Among their sample cohort of 49 patients, the researchers found that scores on the Montreal Cognitive Assessment correlated with measures of both literacy and health literacy.
A new pilot study is suggesting that a cognitive assessment tool commonly used across chronic diseases can potentially be used to screen for cognitive impairment in patients with sickle cell disease (SCD).
Among their sample cohort of 49 patients, the researchers, writing in the British Journal of Haematology, found that scores on the Montreal Cognitive Assessment (MoCA) correlated with measures of both literacy and health literacy. According to the researchers, their findings are the first to draw a connection between MoCA scores and literacy and health literacy in a US cohort.
“Future studies should also assess the relationship between MoCA scores, other cognitive domains, and advanced activities of daily living in adults with SCD. There are no norms guiding interpretation of MoCA scores among adults with SCD,” urged the researchers, emphasizing the limited sample size of their pilot study.“Future studies should compare MoCA scores to the gold standard of neuropsychological testing and examine the utility of adjusting for educational attainment. In the interim, our work adds to the limited literature describing the performance of adults with SCD on the MoCA, which helps clinicians and researchers interpret results.”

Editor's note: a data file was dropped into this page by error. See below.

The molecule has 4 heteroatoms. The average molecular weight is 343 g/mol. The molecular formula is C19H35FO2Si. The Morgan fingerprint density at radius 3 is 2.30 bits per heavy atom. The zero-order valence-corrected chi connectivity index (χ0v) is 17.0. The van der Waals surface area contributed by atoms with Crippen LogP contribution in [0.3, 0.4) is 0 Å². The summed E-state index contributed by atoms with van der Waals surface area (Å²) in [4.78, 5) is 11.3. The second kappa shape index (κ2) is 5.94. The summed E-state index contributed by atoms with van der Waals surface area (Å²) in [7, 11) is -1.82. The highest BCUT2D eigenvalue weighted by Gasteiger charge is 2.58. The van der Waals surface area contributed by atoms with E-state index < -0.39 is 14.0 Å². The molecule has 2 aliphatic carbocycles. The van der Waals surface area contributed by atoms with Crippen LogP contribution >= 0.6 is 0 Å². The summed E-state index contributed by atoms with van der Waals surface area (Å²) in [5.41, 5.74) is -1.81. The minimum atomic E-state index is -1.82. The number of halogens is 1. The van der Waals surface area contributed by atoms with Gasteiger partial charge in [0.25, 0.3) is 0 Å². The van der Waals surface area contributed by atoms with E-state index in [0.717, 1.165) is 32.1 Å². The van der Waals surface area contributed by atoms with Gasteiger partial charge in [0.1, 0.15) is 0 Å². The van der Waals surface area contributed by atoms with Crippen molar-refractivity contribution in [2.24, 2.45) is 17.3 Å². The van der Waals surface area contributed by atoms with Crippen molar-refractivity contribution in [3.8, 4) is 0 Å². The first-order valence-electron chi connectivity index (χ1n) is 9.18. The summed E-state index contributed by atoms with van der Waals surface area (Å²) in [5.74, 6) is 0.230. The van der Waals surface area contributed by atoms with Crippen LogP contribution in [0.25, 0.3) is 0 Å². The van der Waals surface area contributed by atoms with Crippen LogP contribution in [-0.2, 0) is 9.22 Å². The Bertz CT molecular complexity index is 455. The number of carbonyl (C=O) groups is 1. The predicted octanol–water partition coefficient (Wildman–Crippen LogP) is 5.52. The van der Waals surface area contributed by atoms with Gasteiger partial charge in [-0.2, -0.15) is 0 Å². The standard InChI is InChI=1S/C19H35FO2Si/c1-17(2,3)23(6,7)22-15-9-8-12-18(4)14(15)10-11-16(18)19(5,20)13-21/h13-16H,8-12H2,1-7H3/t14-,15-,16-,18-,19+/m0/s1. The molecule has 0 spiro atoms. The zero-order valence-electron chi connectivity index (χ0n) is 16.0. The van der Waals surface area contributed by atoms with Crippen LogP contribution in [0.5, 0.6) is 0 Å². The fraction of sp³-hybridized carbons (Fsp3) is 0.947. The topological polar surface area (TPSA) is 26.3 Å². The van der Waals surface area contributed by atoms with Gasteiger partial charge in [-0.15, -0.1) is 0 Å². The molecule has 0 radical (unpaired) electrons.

In their study, median MoCA scores were associated with the reading subset of the Wide Range Achievement Test, fourth edition (WRAT-4) literacy testscores (𝛽 = 0.13; 95% CI, 0.06–0.21, P = 0.002) and the Shortened Test of Functional Health Literacy in Adults (S-TOFHLA) health literacy test scores (𝛽 = 0.44; 95% CI, 0.20–0.68, P = .001).
Associations between MoCA scores and scores of the sentence comprehension subset of WRAT-4 neared significance (𝛽 = 0.09; 95% CI, −0.01 to 0.19, P = .07).
Exploring the impact of various clinical characteristics with scores, the researchers found that median MoCA scores were associated with overt stroke (P = .03) but not with baseline hemoglobin (P = .20), acute chest syndrome (P = .21), or clinical ischemia (P = .54).
With a maximum score of 30, the median MoCA score across the patients was 25, falling short of the score many research groups classify as normal (26). With that cutoff score of 26, 65% of patients had an abnormal score on at least 1 test. While patients with higher education tended to have higher MoCA scores, the researchers found that that higher educational attainmentdid not always translate into higher cognitive performance.
“Scores on most cognitive tests, including the MoCA, are correlated with educational attainment, and our data were consistent with these previous findings. Since education improves cognitive performance, any sensitive cognitive test is likely to be associated with educational attainment,” explained the researchers. “However, SCD patients with high educational attainment are still vulnerable to cognitively deleterious disease process. In our sample, 18 participants with post-secondary education, including nine college graduates, had abnormal scores on at least one cognitive test.”
All patients who had at least some college experience and a history of a neurologic event had at least 1 abnormal test, though the difference did not reach statistical significance. There were 2 patients who presented for neuropsychological testing in the years prior to the study due to changes in cognition and another patient who recently screened positive for moderately severe depression.
Early M, Linton E, Bosch A, et al. The Montreal cognitive assessment as a cognitive screening tool in sickle cell disease: associations with clinically significant cognitive domains. BR J Haematol. Published online April 6, 2022. doi:10.1111/bjh.18188